Friday, March 09, 2012

Flu Fridays: Swine flu, bird flu…Now bat flu?

Happy Flu Friday! You’ve probably heard of both swine flu and bird flu. But if you’ve been watching the news recently,  you may have heard of a new strain of the flu that was discovered in Guatemalan fruit bats.

Yes, we said bat flu! This newly discovered flu virus is a type of influenza A virus, with a scientific name of H17. Scientists discovered the influenza while testing the bats for other types of viruses; they believe that H17 is distantly related to the strains of influenza A that are prevalent in humans today.

The phlebotomist standing in the background of this image is holding a blood-filled, purple-tipped, vacutainer test tube with her extended right hand, upon which she was wearing a protective latex glove.
Image courtesy CDC/ Amanda Mills
If you saw the movie “Contagion,”  you might remember that the flu virus in the film started with a bat. But don’t start to panic just yet: Researchers at the Centers for Disease Control and Prevention  don’t believe that this newly discovered bat flu poses any risk to humans — at least, not right now. There is always a chance that the virus could combine with other strains of influenza to produce a new version of the flu that is easily spread in human populations. Scientists are now testing bats in other parts of the world to see if H17 is widespread.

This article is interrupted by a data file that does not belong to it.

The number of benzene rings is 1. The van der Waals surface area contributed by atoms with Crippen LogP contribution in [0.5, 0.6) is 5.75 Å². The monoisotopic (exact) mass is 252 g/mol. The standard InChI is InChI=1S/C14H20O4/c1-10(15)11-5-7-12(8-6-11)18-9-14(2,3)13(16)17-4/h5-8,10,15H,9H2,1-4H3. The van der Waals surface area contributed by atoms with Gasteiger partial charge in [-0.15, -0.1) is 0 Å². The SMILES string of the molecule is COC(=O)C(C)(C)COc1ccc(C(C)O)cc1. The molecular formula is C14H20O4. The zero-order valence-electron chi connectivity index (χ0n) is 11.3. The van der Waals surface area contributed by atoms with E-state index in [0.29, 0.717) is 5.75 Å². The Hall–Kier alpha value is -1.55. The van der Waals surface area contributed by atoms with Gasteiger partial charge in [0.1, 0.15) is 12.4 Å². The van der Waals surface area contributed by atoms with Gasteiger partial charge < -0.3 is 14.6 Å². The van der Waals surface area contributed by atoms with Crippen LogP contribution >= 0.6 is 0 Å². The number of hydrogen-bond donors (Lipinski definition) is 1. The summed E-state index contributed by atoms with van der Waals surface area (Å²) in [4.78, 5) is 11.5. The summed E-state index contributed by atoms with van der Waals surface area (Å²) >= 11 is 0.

Why test bats, you ask? Well, they’re the second-largest group of mammals on the planet, and they live almost everywhere on earth, except for the Arctic and Antarctic. They’re known to host other types of viruses, like Ebola and the virus that causes severe acute respiratory syndrome, also known as SARS. And because they live in groups and are capable of flying, they could potentially spread whatever viruses they carry — to other bats, other animals and perhaps to humans.

By studying bats and bat flu,  researchers can learn more about the influenza and how it’s spread — hopefully keeping us safer in the process!

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